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On 19 March 2019, after battling illness for a brief period, Justice SB Sinha, former Judge of the Supreme Court of India, breathed his last. He was 74. He was cremated in New Delhi the next day. Leading legal luminaries from various parts of India came to mourn the passing away of a man who was widely respected for his legal acumen, scholarly bent of mind, and his affable and humble persona.
Justice SB Sinha was born on August 8, 1944, in Dhanbad, Jharkhand. After having received his Bachelor of Laws (B.L) Degree from Chota Nagpur Law College in 1967, he joined the Dhanbad District Court in 1968 after which he shifted his practice to Ranchi upon the constitution of the Permanent Bench of the Patna High Court in 1976. He was designated as Senior Advocate by the Patna High Court.
Subsequently, he was elevated to the Bench of Patna High Court in 1987. He was transferred to the Calcutta High Court in 1994. He then served as the Acting Chief Justice of the High Court of Calcutta and Chief Justice of the High Courts of Andhra Pradesh and Delhi before being elevated as a Judge of the Supreme Court of India in 2002.
After retirement from the Supreme Court in 2009, he was appointed as the Chairman of the Telecom Disputes Settlement and Appellate Tribunal (TDSAT) and served for three years until the end of 2012. Post-retirement from TDSAT, he became a much sought after arbitrator in several commercial matters involving high stakes.
With his passing away, the legal fraternity has lost a stellar jurist who has contributed immensely to the development of law in India.
Justice SB Sinha is in a happy place now. And it is only right that I fondly reminisce of the time I spent with him as his junior assisting him on various arbitration matters and legal opinions and the values I imbibed under his tutelage.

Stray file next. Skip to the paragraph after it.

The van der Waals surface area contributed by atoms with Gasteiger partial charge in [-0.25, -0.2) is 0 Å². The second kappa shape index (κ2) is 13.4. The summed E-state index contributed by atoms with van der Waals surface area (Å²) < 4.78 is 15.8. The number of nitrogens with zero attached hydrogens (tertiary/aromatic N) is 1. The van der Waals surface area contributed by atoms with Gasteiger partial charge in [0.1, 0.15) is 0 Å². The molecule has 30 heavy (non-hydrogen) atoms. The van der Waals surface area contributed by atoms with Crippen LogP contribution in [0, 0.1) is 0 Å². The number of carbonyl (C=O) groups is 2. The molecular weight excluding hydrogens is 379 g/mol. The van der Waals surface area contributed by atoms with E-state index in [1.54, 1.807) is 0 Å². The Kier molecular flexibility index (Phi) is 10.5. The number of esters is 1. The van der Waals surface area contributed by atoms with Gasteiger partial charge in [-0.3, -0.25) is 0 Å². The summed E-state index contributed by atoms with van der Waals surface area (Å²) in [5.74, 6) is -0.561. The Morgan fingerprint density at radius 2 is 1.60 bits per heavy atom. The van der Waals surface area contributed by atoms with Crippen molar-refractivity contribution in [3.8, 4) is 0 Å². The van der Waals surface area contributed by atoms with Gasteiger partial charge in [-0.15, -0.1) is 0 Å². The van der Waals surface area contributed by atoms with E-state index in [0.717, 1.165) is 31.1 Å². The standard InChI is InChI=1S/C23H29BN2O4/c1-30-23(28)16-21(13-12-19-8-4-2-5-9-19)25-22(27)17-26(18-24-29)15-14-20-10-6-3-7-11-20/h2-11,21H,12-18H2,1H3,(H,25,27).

Justice SB Sinha was a man of very few words. But the great man spoke verbosely through his judgments, arbitration awards, and legal opinions. I know I am speaking for all my peers when I say that I consider myself incredibly lucky when, in the course of legal research, I find a judgment of his because it always comprehensively encapsulated the existing legal position with remarkable clarity of thought. His judgments and awards are as informative in their scope and decisive in their outcome.
Justice SB Sinha had a very profound sense of work ethic and was a workaholic to his very last. During his tenure at the Supreme Court from October 3, 2002, to August 8, 2009, he delivered a mammoth 2202 judgments. Post-retirement from TDSAT, he adjudicated and passed awards in over 60 arbitration matters. Even at the time of his untimely demise, there were nearly 40 matters pending at various stages of the arbitration proceedings!
I always used to marvel at the fact that despite attending multiple arbitration hearings in a day and doing some further reading and dictation back in the office, his reserves of energy never seemed to exhaust. At the end of a really long and tiring day, before leaving, he would always ask us to hand over our research, drafts and case files so as to keep himself engaged at night!
Work seemed to drive him like nothing else. His irritation was palpable when on any particular day, there wasn’t much work to be done. On Sundays and public holidays, when no arbitration hearings were scheduled, I remember distinctly how sweetly he used to ask us if we planned on coming to the office for work. It was never an order, and rarely a request.
Now, here was a septuagenarian, a man who has already accomplished what only a few of us could dare to dream, willing to work not really out of necessity but simply because of his love for it. I would be lying if I said that his passion for work was not infectious.
Being a great movie buff myself, on one particular Sunday evening, while coming back from a productive hearing, I asked if he liked watching movies in the theatre. He replied,